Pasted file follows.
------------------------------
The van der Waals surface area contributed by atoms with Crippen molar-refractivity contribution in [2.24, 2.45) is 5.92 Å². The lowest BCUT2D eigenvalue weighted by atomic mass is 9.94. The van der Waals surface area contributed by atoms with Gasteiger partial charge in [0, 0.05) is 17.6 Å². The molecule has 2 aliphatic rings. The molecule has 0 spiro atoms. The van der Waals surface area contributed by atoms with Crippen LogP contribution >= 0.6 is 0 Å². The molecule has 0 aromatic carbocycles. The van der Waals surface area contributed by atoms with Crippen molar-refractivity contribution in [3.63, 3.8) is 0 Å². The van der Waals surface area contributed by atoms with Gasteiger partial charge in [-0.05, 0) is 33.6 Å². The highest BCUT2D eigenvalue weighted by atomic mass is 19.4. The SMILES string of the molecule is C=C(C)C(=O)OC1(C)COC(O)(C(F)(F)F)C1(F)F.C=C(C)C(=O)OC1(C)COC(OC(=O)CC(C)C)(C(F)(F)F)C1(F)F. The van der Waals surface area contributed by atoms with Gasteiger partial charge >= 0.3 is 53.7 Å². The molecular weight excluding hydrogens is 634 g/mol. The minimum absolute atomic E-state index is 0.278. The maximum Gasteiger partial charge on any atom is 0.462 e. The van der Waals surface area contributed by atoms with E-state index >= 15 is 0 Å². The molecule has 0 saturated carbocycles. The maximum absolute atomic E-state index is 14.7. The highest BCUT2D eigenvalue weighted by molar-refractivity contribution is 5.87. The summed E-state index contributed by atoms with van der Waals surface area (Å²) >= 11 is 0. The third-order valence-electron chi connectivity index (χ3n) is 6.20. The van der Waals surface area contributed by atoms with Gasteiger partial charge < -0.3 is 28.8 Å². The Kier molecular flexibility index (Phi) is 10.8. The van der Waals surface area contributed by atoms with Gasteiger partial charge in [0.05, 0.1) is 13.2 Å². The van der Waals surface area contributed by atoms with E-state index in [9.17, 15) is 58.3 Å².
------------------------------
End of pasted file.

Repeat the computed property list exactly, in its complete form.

The van der Waals surface area contributed by atoms with Crippen molar-refractivity contribution in [2.24, 2.45) is 5.92 Å². The lowest BCUT2D eigenvalue weighted by atomic mass is 9.94. The van der Waals surface area contributed by atoms with Gasteiger partial charge in [0, 0.05) is 17.6 Å². The molecule has 2 aliphatic rings. The molecule has 0 spiro atoms. The van der Waals surface area contributed by atoms with Crippen LogP contribution >= 0.6 is 0 Å². The molecule has 0 aromatic carbocycles. The van der Waals surface area contributed by atoms with Crippen molar-refractivity contribution in [3.63, 3.8) is 0 Å². The van der Waals surface area contributed by atoms with Gasteiger partial charge in [-0.05, 0) is 33.6 Å². The highest BCUT2D eigenvalue weighted by atomic mass is 19.4. The SMILES string of the molecule is C=C(C)C(=O)OC1(C)COC(O)(C(F)(F)F)C1(F)F.C=C(C)C(=O)OC1(C)COC(OC(=O)CC(C)C)(C(F)(F)F)C1(F)F. The van der Waals surface area contributed by atoms with Gasteiger partial charge >= 0.3 is 53.7 Å². The molecular weight excluding hydrogens is 634 g/mol. The minimum absolute atomic E-state index is 0.278. The maximum Gasteiger partial charge on any atom is 0.462 e. The van der Waals surface area contributed by atoms with E-state index >= 15 is 0 Å². The molecule has 0 saturated carbocycles. The maximum absolute atomic E-state index is 14.7. The highest BCUT2D eigenvalue weighted by molar-refractivity contribution is 5.87. The summed E-state index contributed by atoms with van der Waals surface area (Å²) >= 11 is 0. The third-order valence-electron chi connectivity index (χ3n) is 6.20. The van der Waals surface area contributed by atoms with Gasteiger partial charge < -0.3 is 28.8 Å². The Kier molecular flexibility index (Phi) is 10.8. The van der Waals surface area contributed by atoms with Gasteiger partial charge in [0.05, 0.1) is 13.2 Å². The van der Waals surface area contributed by atoms with E-state index in [9.17, 15) is 58.3 Å².